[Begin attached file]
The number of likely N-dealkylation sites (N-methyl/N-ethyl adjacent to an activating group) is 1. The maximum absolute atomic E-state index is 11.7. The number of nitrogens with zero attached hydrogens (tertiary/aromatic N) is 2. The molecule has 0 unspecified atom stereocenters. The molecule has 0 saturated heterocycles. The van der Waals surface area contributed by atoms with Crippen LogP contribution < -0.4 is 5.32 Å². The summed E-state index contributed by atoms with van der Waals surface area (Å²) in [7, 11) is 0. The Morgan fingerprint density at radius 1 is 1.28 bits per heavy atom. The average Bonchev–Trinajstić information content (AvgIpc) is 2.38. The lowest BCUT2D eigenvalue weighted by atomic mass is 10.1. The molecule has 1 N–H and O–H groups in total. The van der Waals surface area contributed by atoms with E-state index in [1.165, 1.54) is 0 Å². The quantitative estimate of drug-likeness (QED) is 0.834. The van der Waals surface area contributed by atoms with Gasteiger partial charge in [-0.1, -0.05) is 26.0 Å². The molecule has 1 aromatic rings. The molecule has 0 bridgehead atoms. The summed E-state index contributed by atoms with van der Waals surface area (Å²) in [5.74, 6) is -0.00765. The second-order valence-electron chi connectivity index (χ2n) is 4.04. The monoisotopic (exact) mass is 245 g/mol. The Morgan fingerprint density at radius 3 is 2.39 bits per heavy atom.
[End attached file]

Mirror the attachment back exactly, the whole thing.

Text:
The number of likely N-dealkylation sites (N-methyl/N-ethyl adjacent to an activating group) is 1. The maximum absolute atomic E-state index is 11.7. The number of nitrogens with zero attached hydrogens (tertiary/aromatic N) is 2. The molecule has 0 unspecified atom stereocenters. The molecule has 0 saturated heterocycles. The van der Waals surface area contributed by atoms with Crippen LogP contribution < -0.4 is 5.32 Å². The summed E-state index contributed by atoms with van der Waals surface area (Å²) in [7, 11) is 0. The Morgan fingerprint density at radius 1 is 1.28 bits per heavy atom. The average Bonchev–Trinajstić information content (AvgIpc) is 2.38. The lowest BCUT2D eigenvalue weighted by atomic mass is 10.1. The molecule has 1 N–H and O–H groups in total. The van der Waals surface area contributed by atoms with E-state index in [1.165, 1.54) is 0 Å². The quantitative estimate of drug-likeness (QED) is 0.834. The van der Waals surface area contributed by atoms with Gasteiger partial charge in [-0.1, -0.05) is 26.0 Å². The molecule has 1 aromatic rings. The molecule has 0 bridgehead atoms. The summed E-state index contributed by atoms with van der Waals surface area (Å²) in [5.74, 6) is -0.00765. The second-order valence-electron chi connectivity index (χ2n) is 4.04. The monoisotopic (exact) mass is 245 g/mol. The Morgan fingerprint density at radius 3 is 2.39 bits per heavy atom.